Your behavior appears to be a little unusual. Please verify that you are not a bot.


Fall brings rise in accidents

By |  October 16, 2015

msha-logoThe Mine Safety & Health Administration (MSHA) points out that this time of year brings an increase in accidents, often while moving equipment into storage and breaking down equipment for major repairs. It is in the fall, says MSHA, that many intermittent aggregate operations are preparing for the winter season and performing annual shutdown or repair activities.

“During seasonal transition,” the agency says in a recent seasonal safety alert, “miners may engage in new or unfamiliar tasks, working with equipment they service only once a year, or assisting maintenance personnel on jobs they rarely perform.”

Potentially hazardous tasks include:

  • Disassembling conveyors and transporting and storing sections.
  • Rigging, lifting and towing equipment.
  • Rebuilding crushers and screens.
  • Winterizing sand wash facilities.

Best practices that should be followed:

  • Identify hazards through effective workplace exams.
  • Provide effective task training.
  • Lock out and block equipment against hazardous motion.
  • Provide necessary personal protective equipment.

Operator safety and health

It isn’t just about safety: Operator health is also important. Volvo and other makers of operator-driven equipment have targeted the vibration and noise levels (both internal and external) of their machines for continual reduction. For example, Volvo says its machines are equipped with low-emission, low-noise engines, as well as anti-vibration components that help manage a variety of operating conditions and shock inputs, from rough terrain to accidental impacts and loading/unloading heavy burdens.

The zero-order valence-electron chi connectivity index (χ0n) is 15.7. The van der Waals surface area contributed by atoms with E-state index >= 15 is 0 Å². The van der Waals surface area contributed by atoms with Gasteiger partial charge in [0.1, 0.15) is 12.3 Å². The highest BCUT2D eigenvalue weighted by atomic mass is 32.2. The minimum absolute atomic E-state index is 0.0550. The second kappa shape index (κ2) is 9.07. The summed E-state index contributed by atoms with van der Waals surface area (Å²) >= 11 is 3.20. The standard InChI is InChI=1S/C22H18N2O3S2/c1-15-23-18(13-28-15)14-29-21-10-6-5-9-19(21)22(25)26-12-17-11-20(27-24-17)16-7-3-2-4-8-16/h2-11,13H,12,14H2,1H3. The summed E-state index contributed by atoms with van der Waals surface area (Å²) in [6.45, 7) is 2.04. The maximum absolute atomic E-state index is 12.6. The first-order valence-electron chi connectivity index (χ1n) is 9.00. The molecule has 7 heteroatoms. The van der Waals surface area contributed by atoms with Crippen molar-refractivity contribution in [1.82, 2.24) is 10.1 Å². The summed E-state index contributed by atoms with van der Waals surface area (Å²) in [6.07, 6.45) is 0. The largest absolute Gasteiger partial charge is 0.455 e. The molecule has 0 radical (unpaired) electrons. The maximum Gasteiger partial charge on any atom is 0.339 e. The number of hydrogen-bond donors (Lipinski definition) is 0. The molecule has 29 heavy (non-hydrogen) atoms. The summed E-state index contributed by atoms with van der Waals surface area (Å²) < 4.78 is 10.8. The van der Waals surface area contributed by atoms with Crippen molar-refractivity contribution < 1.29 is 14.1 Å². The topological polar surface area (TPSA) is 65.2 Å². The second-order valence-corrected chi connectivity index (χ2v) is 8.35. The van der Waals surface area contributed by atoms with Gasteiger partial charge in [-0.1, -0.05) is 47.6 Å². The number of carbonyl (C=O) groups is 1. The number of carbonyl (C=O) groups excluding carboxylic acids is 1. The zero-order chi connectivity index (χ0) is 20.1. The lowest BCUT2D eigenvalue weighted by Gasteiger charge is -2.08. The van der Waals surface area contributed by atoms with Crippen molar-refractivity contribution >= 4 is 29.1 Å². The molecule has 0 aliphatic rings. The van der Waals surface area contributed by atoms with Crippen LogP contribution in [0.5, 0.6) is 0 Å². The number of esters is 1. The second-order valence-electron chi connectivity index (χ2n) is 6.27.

Operator fatigue (and the ensuing lack of concentration it may lead to) is a major factor in many site accidents, so making operators as comfortable as possible offers real safety advantages. Also, the comfort and support of seats takes on a much greater importance when operators can be sitting on them for up to 12 hours a day.

Whatever the season, follow these tips to ensure the safety and health of you and others at your operation.

About the Author:

Darren Constantino is an editor of Pit & Quarry magazine. He can be reached at dconstantino@northcoastmedia.net.

Comments are closed

\